It will be recalled that President Truman’s proclamation with respect to coastal fisheries gives full protection to the legitimate fishing activities which have been or may be developed and maintained by nationals of other states off the coasts of the United States. In announcing its policy with respect to the establishment of conservation zones for coastal fishery resources, the Government of the United States recognized that when zones are established for areas in which [Page 1056] fishing activities have been or shall be legitimately maintained by nationals of other states as well as by nationals of the United States, these zones should be established under agreements between the United States and such other states. While the United States welcomes the establishment of conservation zones in areas of the high seas off the shores of other states where necessary for conservation of fisheries, the establishment and exercise of jurisdiction over such zones are recognized solely for the purpose of conserving and protecting this marine resource, and will be recognized only on the condition that adequate recognition is given to United States fishing interests in the area affected by the establishment of such zones.

It is anticipated that measures which may be adopted by the Government of Mexico to make the recent declaration effective50 with respect to fishery resources will be based on scientific findings showing the need for such measures from the standpoint of conservation and will be developed through cooperative arrangements with the United States in so far as the rights or interests of the United States or its nationals may be affected. This expectation is based on mutual recognition by our two Governments of the necessity for full cooperation in achieving, through measures based on sound scientific investigation, effective conservation of the fishery resources which are of concern to the United States and Mexico.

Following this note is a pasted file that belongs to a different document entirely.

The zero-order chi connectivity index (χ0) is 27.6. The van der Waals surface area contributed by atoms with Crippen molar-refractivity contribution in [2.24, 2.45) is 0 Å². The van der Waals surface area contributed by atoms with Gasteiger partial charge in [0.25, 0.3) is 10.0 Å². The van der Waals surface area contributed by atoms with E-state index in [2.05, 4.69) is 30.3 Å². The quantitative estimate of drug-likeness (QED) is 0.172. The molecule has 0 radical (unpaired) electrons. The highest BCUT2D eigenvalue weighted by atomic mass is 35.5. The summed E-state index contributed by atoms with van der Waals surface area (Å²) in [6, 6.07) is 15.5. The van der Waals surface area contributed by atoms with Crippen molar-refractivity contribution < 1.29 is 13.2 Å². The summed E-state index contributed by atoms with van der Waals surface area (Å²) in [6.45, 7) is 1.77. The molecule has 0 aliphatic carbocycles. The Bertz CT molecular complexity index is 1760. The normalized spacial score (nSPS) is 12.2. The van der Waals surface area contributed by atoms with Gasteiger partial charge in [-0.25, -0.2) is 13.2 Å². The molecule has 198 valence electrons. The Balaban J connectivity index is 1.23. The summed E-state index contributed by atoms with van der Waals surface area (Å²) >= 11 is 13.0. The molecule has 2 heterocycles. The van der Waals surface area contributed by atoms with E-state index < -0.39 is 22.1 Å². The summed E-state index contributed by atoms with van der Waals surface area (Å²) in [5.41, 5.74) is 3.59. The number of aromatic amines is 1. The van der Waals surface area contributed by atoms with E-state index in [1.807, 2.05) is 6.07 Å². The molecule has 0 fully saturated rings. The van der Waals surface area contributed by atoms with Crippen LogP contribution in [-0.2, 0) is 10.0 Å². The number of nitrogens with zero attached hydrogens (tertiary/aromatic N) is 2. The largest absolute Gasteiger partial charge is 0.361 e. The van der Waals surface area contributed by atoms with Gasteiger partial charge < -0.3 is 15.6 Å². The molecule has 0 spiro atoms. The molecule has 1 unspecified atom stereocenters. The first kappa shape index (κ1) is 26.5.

It has been noted that articles in Novedades and El Nacional for October 31, 194551 contain references to the discussions held in Washington in September 1944 by the Informal Joint Mexican-American Committee on International Fisheries with respect to various problems involving the fisheries interests of the two countries. While it was realized at that time that some statement might be made to the effect that the Committee had met to discuss problems of mutual concern, it was our understanding that the recommendations of the Committee with respect to a possible fisheries treaty between the two countries52 [Page 1057] were to be held in strict confidence pending the conclusion of the proposed treaty. We were therefore surprised to observe references to these recommendations in the newspaper articles under reference.